So how should we interpret assurances of God’s help and deliverance like we find in Psalm 121? Was every Israelite saved from evil, as the Psalmist declared? Certainly not. But the Hebrew writer was not a fool. He knew that even those with great faith in the LORD sometimes fall victim to evil and injustice. Everyone suffers in some way, and some day, each of us will die, no matter how many times we might be saved from a premature demise.
Yet, the psalmist is not offering words that are out of touch with reality, but ones that offer hope in the midst of our suffering. He provides guidance not so that we can live in denial or flee into fantasy, but so that we might find spiritual resources to face and cope with whatever is overwhelming us. He speaks in hyperbole and metaphor to inspire the people to lift their eyes from focusing on their troubles so that they might see what God sees and reach out for what only God can provide.
I cannot prove to you that God cares, and I cannot make sense of the gross disparities in the world and all the senseless violence and heart-breaking tragedies. Yet, I do know that hope and strength do not come from denial, fear or faithlessness. We will not be stronger or better by allowing ourselves to be swallowed up by cynicism, hatred, or vengefulness. If we focus on evil, we will be consumed by it.
If, instead, we focus on God, we will find the perspective and strength we need to face and overcome it. If you let go of questions about the prevalence of evil that no one can answer, and if you drop your resistance to that inner voice that is calling you to put your faith in your Creator and in Jesus Christ, you will find relief, acceptance, forgiveness, inner peace, and hope as never before. This kind of hope cannot be extinguished even in death. And the love that comes from God is more valuable, enduring, and powerful than anything else in all creation, for it is not based on your own accomplishment or worthiness, but on the character and power of God.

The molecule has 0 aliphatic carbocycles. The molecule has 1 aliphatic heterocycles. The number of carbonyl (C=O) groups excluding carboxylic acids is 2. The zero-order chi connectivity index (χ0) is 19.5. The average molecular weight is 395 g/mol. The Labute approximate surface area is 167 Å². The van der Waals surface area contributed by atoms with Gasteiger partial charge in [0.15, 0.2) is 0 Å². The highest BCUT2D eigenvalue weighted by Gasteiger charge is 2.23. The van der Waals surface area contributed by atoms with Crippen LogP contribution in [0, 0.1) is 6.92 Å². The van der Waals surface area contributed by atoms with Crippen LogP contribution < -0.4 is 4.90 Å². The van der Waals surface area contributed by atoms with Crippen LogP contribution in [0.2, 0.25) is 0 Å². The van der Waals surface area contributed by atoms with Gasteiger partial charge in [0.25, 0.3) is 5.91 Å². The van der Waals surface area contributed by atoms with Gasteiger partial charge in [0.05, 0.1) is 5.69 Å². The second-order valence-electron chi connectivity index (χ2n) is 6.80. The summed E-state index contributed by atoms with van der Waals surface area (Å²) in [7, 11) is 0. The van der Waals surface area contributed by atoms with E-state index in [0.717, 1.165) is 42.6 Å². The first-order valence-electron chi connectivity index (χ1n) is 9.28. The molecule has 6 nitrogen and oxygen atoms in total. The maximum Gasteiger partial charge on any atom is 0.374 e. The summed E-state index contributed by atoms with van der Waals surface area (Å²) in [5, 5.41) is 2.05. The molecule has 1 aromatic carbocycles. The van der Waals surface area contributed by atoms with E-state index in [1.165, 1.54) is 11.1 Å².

So, brothers and sisters in Christ, lift your eyes to gaze on the beauty and majesty of creation and of your Creator. “The LORD who made heaven and earth” has done amazing things in nature and for people of faith from the beginning of time. Lift your eyes to Jesus Christ to contemplate God’s character and intention to save you from yourself and from all those forces within you and in the world that you cannot overcome in your own strength, including death itself. Choose to trust that your Creator loves you and is active in your life for good. Lift your eyes up to your Redeemer–not necessarily to rescue you from all your troubles, but to provide strength to keep your head high, to follow Jesus Christ confidently, to serve God’s purposes faithfully, and to continue to reflect God’s light and love in the midst of so much darkness, hatred, and evil.
He who did not withhold his own Son, but gave him up for all of us, will he not with him also give us everything else? Who will bring any charge against God’s elect? It is God who justifies. Who is to condemn? It is Christ Jesus, who died, yes, who was raised, who is at the right hand of God, who indeed intercedes for us. Who will separate us from the love of Christ? Will hardship, or distress, or persecution, or famine, or nakedness, or peril, or sword? …
No, in all these things we are more than conquerors through him who loved us.
For I am convinced that neither death, nor life, nor angels, nor rulers, nor things present, nor things to come, nor powers, nor height, nor depth, nor anything else in all creation, will be able to separate us from the love of God in Christ Jesus our Lord.